We’ve titled this paper Round 2 because it feels like we’ve been through a boxing match regarding our first article on the subject. Despite the wounds, we felt that the first article brought up a number of interesting issues and generated a few very useful discussions, causing us to rethink our initial conclusion.
First, we’d like to thank the people who commented and gave useful information, particularly those who pointed to relevant links and applicable documents. That was much more helpful than the personal attacks posted in response to our article.
Second we want to again state that we did not accuse anyone of copying, of theft, of illegal activity, of guilt, or of infringement. We tried to walk the line of fairness. Some readers accused us of making those accusations. Interestingly, some readers claimed we were unfairly accusing Oracle, some claimed we were unfairly accusing Sun, and others claimed we were unfairly accusing Google. Maybe that means we succeeded in walking that line. (We did not actually accuse any party.)
We did say, however, that it appears Oracle missed a number of files that appeared to have been copied from Sun, but distinctly noted, “Not knowing all of the details of the case, there could be issues that we’re not aware of.” We realize that this was a long case involving many people, much code, and a very large pretrial record containing a huge number of documents. As we explained in the beginning of the article, we considered this an interesting exercise and wanted to share our results.
Readers did point out some issues in our article that we would like to correct. First, we made some statements regarding copyright that are not completely accurate. A work can be jointly owned by two or more copyright holders who then have the right to individually assign nonexclusive rights without the permission of the other copyright holders. This is not typically done by companies developing code, because it effectively gives away the copyrights. It is more typically done when a company accepts code developed by an outside entity. In fact, as was pointed out by one reader, Sun has an agreement called the Sun Contributor Agreement (SCA) that specifies that any person who contributes code to a Sun-managed project gives Sun joint copyright in the code. This is an interesting way for Sun to ensure that code contributed to any of its projects can be used without restriction by Sun without copyright issues. However, note some points in the agreement that we will discuss later:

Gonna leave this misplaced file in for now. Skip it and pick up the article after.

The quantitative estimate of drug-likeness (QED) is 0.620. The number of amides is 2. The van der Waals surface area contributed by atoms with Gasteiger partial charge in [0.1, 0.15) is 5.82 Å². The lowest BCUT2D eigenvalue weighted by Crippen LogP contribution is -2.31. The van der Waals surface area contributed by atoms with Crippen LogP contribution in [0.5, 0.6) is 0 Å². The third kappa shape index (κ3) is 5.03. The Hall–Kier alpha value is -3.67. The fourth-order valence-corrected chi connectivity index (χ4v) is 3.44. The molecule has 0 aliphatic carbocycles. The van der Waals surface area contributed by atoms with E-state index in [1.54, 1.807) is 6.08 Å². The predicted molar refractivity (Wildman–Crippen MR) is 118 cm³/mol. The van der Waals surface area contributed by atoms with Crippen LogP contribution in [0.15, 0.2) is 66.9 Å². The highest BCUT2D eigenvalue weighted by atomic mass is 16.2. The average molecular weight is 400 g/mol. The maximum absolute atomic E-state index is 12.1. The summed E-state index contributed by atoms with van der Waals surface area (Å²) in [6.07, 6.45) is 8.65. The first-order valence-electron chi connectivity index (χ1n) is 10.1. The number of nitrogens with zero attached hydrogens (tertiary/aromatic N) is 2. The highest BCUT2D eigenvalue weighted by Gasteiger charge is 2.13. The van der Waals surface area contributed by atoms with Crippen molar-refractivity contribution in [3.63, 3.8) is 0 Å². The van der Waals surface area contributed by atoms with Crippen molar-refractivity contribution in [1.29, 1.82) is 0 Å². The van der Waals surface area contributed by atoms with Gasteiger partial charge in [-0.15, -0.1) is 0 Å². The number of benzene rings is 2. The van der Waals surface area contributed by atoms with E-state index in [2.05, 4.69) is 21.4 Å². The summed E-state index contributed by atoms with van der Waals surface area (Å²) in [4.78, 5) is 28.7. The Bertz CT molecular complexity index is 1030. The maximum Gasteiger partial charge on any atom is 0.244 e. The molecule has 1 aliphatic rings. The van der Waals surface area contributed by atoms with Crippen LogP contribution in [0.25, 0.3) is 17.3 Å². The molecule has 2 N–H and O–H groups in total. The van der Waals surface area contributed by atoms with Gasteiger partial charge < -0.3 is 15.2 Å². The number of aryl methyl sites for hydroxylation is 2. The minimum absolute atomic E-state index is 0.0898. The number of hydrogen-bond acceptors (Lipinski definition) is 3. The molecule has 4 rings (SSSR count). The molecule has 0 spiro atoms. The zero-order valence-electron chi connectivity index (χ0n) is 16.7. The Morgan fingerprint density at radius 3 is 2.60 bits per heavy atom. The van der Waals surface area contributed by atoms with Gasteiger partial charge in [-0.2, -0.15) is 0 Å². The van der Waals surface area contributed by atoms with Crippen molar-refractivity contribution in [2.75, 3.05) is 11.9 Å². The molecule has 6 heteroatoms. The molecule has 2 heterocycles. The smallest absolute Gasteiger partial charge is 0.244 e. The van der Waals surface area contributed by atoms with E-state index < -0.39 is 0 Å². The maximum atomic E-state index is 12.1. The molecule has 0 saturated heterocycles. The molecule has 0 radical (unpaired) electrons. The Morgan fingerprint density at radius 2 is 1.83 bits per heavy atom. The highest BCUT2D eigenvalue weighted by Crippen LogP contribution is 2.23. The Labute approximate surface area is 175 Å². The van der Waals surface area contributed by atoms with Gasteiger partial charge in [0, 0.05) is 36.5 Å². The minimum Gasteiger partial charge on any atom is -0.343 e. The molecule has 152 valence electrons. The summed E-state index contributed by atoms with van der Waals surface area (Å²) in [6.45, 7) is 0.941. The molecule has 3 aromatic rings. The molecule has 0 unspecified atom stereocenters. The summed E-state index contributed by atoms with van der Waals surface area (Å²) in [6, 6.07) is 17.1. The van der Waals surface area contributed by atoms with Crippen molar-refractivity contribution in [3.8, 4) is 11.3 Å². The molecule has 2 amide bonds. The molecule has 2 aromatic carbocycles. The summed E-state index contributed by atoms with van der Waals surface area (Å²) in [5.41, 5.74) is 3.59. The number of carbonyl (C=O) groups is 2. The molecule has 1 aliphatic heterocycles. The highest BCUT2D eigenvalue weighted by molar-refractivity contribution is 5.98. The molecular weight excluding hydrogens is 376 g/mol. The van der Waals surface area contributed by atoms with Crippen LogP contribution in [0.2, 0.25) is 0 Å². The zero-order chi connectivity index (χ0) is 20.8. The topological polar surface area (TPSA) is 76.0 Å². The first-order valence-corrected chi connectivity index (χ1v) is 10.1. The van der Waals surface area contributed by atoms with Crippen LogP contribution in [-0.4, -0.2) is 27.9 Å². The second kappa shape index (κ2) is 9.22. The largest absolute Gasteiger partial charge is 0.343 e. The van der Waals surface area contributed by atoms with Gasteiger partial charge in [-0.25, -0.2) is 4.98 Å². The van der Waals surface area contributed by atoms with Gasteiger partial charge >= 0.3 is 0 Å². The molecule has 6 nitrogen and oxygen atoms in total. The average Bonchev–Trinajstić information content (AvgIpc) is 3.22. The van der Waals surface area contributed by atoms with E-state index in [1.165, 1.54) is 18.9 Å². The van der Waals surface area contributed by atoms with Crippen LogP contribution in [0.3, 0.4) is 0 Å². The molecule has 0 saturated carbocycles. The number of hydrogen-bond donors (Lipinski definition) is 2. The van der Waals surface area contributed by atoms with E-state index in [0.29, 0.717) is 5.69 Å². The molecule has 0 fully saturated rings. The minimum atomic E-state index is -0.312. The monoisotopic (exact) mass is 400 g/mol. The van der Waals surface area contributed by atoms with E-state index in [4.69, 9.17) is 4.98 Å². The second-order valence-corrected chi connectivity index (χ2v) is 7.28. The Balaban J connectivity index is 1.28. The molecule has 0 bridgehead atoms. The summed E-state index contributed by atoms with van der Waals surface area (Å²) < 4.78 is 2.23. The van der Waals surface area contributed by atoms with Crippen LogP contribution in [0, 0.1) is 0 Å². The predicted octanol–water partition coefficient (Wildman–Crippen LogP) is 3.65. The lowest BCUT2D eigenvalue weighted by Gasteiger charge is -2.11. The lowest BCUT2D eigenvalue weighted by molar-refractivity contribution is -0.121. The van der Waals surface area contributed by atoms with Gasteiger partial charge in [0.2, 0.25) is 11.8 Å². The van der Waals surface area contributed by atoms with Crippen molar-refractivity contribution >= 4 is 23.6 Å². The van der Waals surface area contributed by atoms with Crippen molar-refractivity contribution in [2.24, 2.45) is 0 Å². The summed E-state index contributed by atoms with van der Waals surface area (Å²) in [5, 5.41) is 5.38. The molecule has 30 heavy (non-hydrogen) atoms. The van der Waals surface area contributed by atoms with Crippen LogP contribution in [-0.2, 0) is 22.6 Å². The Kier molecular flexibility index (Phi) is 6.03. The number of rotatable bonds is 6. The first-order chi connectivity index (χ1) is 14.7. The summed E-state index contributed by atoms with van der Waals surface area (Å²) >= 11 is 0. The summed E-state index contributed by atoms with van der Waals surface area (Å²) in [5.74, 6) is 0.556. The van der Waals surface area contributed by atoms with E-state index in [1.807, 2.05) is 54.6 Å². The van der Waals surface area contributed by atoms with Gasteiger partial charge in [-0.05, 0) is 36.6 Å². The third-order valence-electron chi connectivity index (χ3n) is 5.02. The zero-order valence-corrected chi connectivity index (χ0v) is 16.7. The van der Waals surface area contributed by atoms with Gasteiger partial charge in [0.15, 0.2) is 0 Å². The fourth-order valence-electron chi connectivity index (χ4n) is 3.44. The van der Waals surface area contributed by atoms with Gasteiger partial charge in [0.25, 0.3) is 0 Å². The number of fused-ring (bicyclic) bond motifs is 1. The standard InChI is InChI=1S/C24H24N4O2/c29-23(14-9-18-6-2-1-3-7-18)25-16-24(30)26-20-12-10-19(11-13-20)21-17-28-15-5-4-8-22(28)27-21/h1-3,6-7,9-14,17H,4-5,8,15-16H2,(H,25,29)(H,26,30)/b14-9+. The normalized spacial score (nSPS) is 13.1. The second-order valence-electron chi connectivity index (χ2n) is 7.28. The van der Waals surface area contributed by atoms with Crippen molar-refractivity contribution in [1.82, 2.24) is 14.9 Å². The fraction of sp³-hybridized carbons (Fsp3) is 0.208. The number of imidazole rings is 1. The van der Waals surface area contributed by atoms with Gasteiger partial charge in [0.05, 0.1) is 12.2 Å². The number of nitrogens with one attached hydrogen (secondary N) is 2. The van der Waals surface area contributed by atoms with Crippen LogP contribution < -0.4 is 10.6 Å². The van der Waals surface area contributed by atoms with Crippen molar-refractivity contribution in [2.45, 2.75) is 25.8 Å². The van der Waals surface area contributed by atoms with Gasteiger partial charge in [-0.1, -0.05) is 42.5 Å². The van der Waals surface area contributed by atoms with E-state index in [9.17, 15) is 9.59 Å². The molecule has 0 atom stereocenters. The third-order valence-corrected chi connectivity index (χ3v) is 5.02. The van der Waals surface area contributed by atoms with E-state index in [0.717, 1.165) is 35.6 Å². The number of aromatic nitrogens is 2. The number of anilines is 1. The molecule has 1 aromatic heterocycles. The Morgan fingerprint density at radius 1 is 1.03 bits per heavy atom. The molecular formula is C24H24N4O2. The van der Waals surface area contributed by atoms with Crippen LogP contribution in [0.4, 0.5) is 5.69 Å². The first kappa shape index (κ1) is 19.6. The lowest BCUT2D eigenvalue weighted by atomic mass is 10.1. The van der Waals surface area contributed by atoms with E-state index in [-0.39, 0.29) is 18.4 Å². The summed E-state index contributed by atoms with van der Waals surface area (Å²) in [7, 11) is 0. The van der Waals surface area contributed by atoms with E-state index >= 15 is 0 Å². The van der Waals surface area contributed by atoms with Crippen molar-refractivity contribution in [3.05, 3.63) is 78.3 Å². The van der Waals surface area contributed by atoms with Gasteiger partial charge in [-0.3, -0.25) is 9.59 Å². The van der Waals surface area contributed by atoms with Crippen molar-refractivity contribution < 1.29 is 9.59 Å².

These terms apply to your contribution of materials to a product or project owned or managed by us …
The term ‘contribution’ means any source code, object code, patch, tool, sample, graphic, specification, manual, documentation, or any other material posted or submitted by you to a project.
you agree that each of us can do all things in relation to your contribution as if each of us were the sole owners, and if one of us makes a derivative work of your contribution, the one who makes the derivative work (or has it made) will be the sole owner of that derivative work.
Also to be 100% accurate, two identical (or nearly identical) files could be copies of each other or of some third party file. Given that we could not find evidence of any third party at that time, we felt it was safe to conclude that one file was copied from the other.
Java package java.util.concurrent
As one reader pointed out, the Java package java.util.concurrent was not asserted by Oracle. Oracle expert John C. Mitchell in his expert report dated July 29, 2011 states in a footnote on page 61: